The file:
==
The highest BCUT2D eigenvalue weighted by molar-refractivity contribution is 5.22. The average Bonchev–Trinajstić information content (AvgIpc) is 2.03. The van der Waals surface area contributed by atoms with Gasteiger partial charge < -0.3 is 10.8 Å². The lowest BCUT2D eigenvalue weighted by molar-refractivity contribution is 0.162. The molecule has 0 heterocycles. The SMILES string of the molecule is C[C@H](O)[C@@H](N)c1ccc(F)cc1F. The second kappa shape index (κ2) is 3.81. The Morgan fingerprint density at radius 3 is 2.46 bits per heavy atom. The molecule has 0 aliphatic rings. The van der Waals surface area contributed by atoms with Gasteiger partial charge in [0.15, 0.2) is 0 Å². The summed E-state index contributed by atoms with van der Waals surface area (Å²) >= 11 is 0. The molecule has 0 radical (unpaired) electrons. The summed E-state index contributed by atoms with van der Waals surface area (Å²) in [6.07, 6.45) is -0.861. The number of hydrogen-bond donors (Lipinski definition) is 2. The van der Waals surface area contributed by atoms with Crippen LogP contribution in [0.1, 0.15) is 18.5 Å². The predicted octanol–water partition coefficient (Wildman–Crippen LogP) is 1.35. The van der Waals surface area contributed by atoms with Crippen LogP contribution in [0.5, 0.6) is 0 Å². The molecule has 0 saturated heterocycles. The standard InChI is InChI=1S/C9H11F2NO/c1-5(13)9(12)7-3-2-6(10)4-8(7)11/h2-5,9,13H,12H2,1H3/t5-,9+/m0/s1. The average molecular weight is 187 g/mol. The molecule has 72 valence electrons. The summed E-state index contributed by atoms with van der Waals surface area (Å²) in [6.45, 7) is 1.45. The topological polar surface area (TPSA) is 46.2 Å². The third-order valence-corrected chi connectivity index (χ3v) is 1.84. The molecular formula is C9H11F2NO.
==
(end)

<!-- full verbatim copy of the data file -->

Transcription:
The highest BCUT2D eigenvalue weighted by molar-refractivity contribution is 5.22. The average Bonchev–Trinajstić information content (AvgIpc) is 2.03. The van der Waals surface area contributed by atoms with Gasteiger partial charge < -0.3 is 10.8 Å². The lowest BCUT2D eigenvalue weighted by molar-refractivity contribution is 0.162. The molecule has 0 heterocycles. The SMILES string of the molecule is C[C@H](O)[C@@H](N)c1ccc(F)cc1F. The second kappa shape index (κ2) is 3.81. The Morgan fingerprint density at radius 3 is 2.46 bits per heavy atom. The molecule has 0 aliphatic rings. The van der Waals surface area contributed by atoms with Gasteiger partial charge in [0.15, 0.2) is 0 Å². The summed E-state index contributed by atoms with van der Waals surface area (Å²) >= 11 is 0. The molecule has 0 radical (unpaired) electrons. The summed E-state index contributed by atoms with van der Waals surface area (Å²) in [6.07, 6.45) is -0.861. The number of hydrogen-bond donors (Lipinski definition) is 2. The van der Waals surface area contributed by atoms with Crippen LogP contribution in [0.1, 0.15) is 18.5 Å². The predicted octanol–water partition coefficient (Wildman–Crippen LogP) is 1.35. The van der Waals surface area contributed by atoms with Crippen LogP contribution in [0.5, 0.6) is 0 Å². The molecule has 0 saturated heterocycles. The standard InChI is InChI=1S/C9H11F2NO/c1-5(13)9(12)7-3-2-6(10)4-8(7)11/h2-5,9,13H,12H2,1H3/t5-,9+/m0/s1. The average molecular weight is 187 g/mol. The molecule has 72 valence electrons. The summed E-state index contributed by atoms with van der Waals surface area (Å²) in [6.45, 7) is 1.45. The topological polar surface area (TPSA) is 46.2 Å². The third-order valence-corrected chi connectivity index (χ3v) is 1.84. The molecular formula is C9H11F2NO.